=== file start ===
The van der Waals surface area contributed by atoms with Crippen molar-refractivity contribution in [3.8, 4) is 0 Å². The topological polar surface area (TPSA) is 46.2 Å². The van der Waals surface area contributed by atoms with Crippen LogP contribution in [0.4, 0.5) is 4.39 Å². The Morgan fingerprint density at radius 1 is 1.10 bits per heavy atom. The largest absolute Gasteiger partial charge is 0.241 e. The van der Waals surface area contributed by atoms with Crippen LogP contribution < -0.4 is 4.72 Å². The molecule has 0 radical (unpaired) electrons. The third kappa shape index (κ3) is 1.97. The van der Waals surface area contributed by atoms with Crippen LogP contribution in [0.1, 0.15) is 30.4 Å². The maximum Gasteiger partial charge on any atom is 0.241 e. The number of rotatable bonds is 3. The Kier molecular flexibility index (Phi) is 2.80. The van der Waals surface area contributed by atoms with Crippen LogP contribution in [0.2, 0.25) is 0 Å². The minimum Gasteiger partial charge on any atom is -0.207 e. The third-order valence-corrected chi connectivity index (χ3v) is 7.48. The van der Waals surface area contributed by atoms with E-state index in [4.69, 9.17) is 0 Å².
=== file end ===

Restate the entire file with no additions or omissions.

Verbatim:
The van der Waals surface area contributed by atoms with Crippen molar-refractivity contribution in [3.8, 4) is 0 Å². The topological polar surface area (TPSA) is 46.2 Å². The van der Waals surface area contributed by atoms with Crippen LogP contribution in [0.4, 0.5) is 4.39 Å². The Morgan fingerprint density at radius 1 is 1.10 bits per heavy atom. The largest absolute Gasteiger partial charge is 0.241 e. The van der Waals surface area contributed by atoms with Crippen LogP contribution < -0.4 is 4.72 Å². The molecule has 0 radical (unpaired) electrons. The third kappa shape index (κ3) is 1.97. The van der Waals surface area contributed by atoms with Crippen LogP contribution in [0.1, 0.15) is 30.4 Å². The maximum Gasteiger partial charge on any atom is 0.241 e. The number of rotatable bonds is 3. The Kier molecular flexibility index (Phi) is 2.80. The van der Waals surface area contributed by atoms with Crippen LogP contribution in [0.2, 0.25) is 0 Å². The minimum Gasteiger partial charge on any atom is -0.207 e. The third-order valence-corrected chi connectivity index (χ3v) is 7.48. The van der Waals surface area contributed by atoms with E-state index in [4.69, 9.17) is 0 Å².